art with code


Detecting new globals in JavaScript

JavaScript has this annoying little feature where if you forget the 'var' keyword when assigning to a variable, it creates a new global. This has a tendency to cause some veeery interesting bugs. So. It would be nice to detect those new globals. And I happen to have just the thing for that.

Paste this snippet to your webpage (preferably after creating all the globals you intended to create):
<script type="text/javascript">
if (true /* MONITOR_GLOBALS */) {
var globals = {};
var startGlobals = [];
for (var j in window) {
globals[j] = true;
if (false /* PRINT_INITIAL_GLOBALS */)
console.log("Initial globals: "+startGlobals.sort().join(', '));
setInterval(function() {
var newGlobals = [];
for (var j in window) {
if (!globals[j]) {
globals[j] = true;
if (newGlobals.length > 0)
console.log("NEW GLOBALS: "+newGlobals.sort().join(', '));
}, 1000);

Now whenever a script creates a new global, you get a notification in your JS console. Hopefully sparing you from some agonizing hours of debugging.


Crusader said...


TiTi said...

This is interesting, but somewhat weird to do that on the client-side, once the script as been coded.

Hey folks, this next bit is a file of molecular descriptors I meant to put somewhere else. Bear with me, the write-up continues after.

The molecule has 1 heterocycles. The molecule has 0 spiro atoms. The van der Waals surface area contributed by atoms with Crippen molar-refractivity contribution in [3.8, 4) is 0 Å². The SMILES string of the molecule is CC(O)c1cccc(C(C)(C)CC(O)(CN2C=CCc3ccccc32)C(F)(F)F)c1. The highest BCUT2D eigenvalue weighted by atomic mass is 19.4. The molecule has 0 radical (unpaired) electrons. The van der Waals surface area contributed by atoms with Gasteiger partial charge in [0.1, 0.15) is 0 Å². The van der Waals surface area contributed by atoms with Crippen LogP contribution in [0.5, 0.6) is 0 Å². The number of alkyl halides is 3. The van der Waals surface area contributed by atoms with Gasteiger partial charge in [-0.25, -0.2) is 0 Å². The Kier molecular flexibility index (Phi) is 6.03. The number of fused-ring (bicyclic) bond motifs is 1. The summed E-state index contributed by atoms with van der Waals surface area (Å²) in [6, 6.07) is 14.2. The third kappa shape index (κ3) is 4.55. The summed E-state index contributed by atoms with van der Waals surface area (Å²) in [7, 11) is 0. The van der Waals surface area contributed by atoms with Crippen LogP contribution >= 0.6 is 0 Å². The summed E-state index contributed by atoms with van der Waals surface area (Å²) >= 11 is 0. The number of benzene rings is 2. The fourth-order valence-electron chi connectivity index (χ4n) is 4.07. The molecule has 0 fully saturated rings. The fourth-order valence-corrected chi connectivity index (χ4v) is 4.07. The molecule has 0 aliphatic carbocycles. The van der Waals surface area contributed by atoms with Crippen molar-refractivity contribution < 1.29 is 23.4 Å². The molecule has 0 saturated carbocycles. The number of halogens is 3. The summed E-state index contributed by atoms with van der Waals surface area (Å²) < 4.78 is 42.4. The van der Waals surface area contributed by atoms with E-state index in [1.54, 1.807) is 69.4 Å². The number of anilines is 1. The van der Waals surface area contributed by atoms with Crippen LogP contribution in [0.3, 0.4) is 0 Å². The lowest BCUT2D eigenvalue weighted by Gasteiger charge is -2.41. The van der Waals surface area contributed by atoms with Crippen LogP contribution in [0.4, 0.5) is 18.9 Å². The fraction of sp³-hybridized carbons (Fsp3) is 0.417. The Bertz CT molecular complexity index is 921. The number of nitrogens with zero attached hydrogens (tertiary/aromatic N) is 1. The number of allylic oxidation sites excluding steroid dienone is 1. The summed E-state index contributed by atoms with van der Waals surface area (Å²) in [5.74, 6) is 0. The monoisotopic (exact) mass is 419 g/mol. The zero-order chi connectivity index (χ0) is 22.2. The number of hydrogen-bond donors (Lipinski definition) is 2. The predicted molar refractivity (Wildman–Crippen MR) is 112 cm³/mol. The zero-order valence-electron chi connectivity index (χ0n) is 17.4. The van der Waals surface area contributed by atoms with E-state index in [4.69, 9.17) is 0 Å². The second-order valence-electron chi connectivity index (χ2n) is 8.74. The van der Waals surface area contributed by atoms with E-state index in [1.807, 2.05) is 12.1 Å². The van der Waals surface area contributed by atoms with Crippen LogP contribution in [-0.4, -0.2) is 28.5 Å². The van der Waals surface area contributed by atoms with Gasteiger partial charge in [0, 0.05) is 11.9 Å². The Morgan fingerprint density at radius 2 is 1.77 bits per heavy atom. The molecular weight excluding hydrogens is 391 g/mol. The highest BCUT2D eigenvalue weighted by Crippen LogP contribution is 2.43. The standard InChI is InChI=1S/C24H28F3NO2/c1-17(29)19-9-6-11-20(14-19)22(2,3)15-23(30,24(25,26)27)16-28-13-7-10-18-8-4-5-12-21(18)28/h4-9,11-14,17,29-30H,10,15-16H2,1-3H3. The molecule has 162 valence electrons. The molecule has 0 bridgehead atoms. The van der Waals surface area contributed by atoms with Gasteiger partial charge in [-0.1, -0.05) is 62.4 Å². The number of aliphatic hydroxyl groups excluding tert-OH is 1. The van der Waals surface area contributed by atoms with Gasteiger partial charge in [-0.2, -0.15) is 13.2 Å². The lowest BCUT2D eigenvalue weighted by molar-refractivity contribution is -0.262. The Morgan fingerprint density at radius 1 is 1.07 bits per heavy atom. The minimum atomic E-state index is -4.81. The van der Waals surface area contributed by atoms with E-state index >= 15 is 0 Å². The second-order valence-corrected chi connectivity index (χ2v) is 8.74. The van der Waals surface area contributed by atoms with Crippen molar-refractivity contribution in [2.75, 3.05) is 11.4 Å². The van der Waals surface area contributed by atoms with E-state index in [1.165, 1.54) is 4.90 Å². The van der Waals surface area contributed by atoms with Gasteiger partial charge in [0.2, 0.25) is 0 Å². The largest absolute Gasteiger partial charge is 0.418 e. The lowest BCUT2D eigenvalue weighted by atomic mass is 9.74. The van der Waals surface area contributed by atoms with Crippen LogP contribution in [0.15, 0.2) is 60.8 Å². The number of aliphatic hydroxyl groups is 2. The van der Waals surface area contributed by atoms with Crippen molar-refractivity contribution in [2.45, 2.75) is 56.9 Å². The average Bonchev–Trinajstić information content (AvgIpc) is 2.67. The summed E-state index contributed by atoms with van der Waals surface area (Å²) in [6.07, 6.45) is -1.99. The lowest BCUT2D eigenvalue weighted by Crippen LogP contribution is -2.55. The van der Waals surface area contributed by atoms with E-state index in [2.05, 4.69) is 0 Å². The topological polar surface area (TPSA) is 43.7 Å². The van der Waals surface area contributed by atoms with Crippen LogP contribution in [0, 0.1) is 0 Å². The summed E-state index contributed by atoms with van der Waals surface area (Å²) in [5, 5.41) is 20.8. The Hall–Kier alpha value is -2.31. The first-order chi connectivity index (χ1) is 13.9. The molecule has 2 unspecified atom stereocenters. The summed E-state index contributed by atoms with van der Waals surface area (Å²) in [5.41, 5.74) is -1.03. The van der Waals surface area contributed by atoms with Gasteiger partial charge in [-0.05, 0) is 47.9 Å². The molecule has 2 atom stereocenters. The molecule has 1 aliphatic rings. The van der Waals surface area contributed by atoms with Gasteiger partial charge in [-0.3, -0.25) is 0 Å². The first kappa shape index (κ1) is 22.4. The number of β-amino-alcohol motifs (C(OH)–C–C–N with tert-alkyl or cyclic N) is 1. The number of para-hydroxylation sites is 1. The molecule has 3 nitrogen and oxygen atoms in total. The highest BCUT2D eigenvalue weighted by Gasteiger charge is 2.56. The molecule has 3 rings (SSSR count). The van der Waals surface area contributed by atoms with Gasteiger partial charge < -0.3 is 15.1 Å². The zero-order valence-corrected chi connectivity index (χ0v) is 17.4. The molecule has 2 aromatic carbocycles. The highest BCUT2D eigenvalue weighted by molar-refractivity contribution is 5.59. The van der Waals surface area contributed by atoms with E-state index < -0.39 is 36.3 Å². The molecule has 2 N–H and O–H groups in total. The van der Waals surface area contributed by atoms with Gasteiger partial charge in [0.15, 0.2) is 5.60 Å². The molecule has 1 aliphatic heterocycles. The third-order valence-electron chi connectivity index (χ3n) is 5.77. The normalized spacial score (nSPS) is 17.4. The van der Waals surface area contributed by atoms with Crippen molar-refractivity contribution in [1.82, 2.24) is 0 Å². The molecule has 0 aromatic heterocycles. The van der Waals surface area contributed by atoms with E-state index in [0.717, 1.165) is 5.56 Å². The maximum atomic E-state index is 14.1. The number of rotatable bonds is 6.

What I mean is that kind of script should not end up in production, it's just an helper for development.

You should check out ajaxmin.exe, thee ajax analyzer/minifier by microsoft.
In the analyze mode, it gives you this information at the very end of the report, see "Undefined Global References:". Ex:

Undefined Global References:
jQuery [Variable] at Line 13, Column 4
console [Variable] at Line 50, Column 6

Ilmari Heikkinen said...

Good point! I agree that this belongs somewhere upstream in the dev process.

One guy said that NetBeans can be configured to highlight globals in red. So if you take that and add build-time detection, you should have your own code covered.

Anonymous said...

Or you could run your script through JSLint/JSHint and it will tell you.

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Built art installations, web sites, graphics libraries, web browsers, mobile apps, desktop apps, media player themes, many nutty prototypes